Bush Administration Opposes Plans To Negotiate Drug Prices
The Bush administration will oppose any attempts by congressional Democrats to pass legislation that would authorize the government to negotiate with pharmaceutical companies under the Medicare prescription drug benefit, according to HHS Secretary Mike Leavitt, the New York Times reports.
The 2003 Medicare law prohibits the federal government from negotiating drug prices or establishing a list of preferred drugs. Rep. Nancy Pelosi (D-Calif.), who is expected to become House speaker, has said her party will take up legislation that would repeal the ban on negotiations within the first 100 hours of assuming the majority in the House.
Leavitt said the Bush administration opposes that change and does not intend to compromise on the issue. "In politics, most specific issues like this are a disguise for a larger difference," Leavitt said, adding, "Government negotiation of drug prices does not work unless you have a program completely run by the government. Democrats say they want the government to negotiate prices. What they really want is government-run health care."
Leavitt said negotiations would destroy the structure of the drug benefit, which relies on competition between private drug plans. "I don't believe I can do a better job than an efficient market," he said, adding, "We are seeing large-scale negotiations with drug manufacturers, but they are conducted by private drug plans, not by the government. A robust marketplace with a lot of competitors has driven down prices. It's the magic of the market. To assume that the government, in our genius, could improve on this belies the reality of a complex task."
According to the Times, "Democrats have not specified exactly how Medicare would negotiate with drug companies."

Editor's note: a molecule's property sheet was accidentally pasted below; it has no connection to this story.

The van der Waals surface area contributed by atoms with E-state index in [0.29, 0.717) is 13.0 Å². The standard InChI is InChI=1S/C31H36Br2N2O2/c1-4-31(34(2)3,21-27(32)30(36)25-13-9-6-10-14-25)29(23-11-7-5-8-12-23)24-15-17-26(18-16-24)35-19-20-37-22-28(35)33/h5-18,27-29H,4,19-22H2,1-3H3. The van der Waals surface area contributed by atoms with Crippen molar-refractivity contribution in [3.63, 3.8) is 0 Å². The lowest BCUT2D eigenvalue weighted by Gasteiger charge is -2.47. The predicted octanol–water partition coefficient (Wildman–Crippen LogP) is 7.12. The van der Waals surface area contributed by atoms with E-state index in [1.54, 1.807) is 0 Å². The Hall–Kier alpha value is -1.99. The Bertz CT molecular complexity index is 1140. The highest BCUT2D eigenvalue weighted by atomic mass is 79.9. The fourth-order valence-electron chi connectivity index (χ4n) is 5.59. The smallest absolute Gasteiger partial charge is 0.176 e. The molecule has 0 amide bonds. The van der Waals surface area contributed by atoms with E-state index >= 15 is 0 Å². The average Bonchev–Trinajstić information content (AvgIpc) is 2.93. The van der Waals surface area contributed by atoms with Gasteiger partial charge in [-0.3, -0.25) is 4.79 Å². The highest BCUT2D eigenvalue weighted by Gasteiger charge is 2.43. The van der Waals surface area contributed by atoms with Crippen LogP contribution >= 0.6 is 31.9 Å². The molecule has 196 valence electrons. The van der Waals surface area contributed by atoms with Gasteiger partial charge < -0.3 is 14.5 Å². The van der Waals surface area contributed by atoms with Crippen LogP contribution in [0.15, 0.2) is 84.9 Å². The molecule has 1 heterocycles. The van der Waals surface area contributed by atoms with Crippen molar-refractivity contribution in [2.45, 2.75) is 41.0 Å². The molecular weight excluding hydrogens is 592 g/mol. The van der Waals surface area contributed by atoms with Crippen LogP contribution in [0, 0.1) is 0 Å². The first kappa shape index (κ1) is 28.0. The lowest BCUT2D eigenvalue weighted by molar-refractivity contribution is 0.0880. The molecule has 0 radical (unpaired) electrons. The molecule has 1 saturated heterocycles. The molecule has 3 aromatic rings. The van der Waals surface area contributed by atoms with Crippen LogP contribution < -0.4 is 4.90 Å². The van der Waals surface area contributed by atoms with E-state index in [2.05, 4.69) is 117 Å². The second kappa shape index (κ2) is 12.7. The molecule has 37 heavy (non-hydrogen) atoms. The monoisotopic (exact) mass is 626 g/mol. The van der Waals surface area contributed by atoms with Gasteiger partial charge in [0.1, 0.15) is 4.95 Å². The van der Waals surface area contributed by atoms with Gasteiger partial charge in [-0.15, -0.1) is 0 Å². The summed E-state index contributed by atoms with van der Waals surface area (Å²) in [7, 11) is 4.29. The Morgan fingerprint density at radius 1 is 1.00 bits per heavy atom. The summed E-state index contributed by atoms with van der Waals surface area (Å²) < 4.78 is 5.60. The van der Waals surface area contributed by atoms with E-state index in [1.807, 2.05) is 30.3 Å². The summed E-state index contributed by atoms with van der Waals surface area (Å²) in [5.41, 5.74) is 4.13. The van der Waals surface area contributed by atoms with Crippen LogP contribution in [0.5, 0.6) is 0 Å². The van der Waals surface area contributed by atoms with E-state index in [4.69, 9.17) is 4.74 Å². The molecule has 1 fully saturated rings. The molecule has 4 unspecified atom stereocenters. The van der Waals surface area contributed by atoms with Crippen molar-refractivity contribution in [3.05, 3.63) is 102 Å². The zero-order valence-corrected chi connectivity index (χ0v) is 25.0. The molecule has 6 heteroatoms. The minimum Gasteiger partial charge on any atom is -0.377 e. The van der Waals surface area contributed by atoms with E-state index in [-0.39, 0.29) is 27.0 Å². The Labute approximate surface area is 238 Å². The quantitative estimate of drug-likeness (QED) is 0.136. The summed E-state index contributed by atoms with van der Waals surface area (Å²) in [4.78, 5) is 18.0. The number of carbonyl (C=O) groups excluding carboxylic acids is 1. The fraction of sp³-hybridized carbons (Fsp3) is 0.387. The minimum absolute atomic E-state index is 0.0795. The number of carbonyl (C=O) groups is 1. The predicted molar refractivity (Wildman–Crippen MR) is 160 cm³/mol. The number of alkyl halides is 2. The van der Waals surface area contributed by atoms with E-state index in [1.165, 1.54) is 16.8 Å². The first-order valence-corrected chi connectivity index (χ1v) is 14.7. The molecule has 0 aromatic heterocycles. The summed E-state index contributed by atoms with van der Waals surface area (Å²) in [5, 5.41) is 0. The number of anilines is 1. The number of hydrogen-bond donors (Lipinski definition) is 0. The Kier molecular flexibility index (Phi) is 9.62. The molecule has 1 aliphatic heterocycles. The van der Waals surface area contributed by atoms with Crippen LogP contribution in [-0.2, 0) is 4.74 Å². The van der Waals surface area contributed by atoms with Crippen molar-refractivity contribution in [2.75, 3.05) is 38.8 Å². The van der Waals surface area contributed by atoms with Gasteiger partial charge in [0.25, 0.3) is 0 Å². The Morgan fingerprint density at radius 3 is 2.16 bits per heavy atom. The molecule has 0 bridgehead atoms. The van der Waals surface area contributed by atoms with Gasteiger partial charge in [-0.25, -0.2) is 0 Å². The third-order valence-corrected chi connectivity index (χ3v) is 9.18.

Sen. Dick Durbin (D-Ill.) has introduced a bill that would require the HHS secretary to offer and operate at least one Medicare drug plan, in addition to the current private plans. The bill also would require the secretary to negotiate prices with companies that manufacture drugs covered by the government plan.
Pelosi is cosponsoring a similar bill in the House. All eight Democrats newly elected to the Senate have said Medicare should be allowed to negotiate with pharmaceutical companies.
Drug companies and some economists have raised concerns that the government might insist that its own Medicare drug plan receives the "best price" offered to any private plan. To negotiate further discounts, the government drug plan likely would have to establish its own formulary, the Times reports.
James Lang -- former president of Anthem Prescription Management, which administers drug benefits for about five million individuals -- said, "For this to work, the government would have to take over price negotiations. It would have to take over formularies. You can't do one without the other."
Lang added, "Drug manufacturers won't give up something for nothing. They will want a preferred position on the Medicare formulary -- some way to increase the market share for their products."
However, Durbin said, "This is just good old-fashioned free market economics. If one buys in bulk, the price goes down."
Another potential challenge to the Democrats' plan is that some lawmakers, including some Democrats, might seek to hold hearings, which could delay the process of passing legislation. Current federal law requires drug companies to provide discounts for most brand-name prescription drugs covered by Medicaid and for the Department of Veterans Affairs drug program, which negotiates prices.
Leavitt said the VA program is not a good model for Medicare (Pear, New York Times, 11/13).
Summaries of a recent editorial and two opinion pieces on the Democrats' proposal to allow Medicare to negotiate drug prices appear below.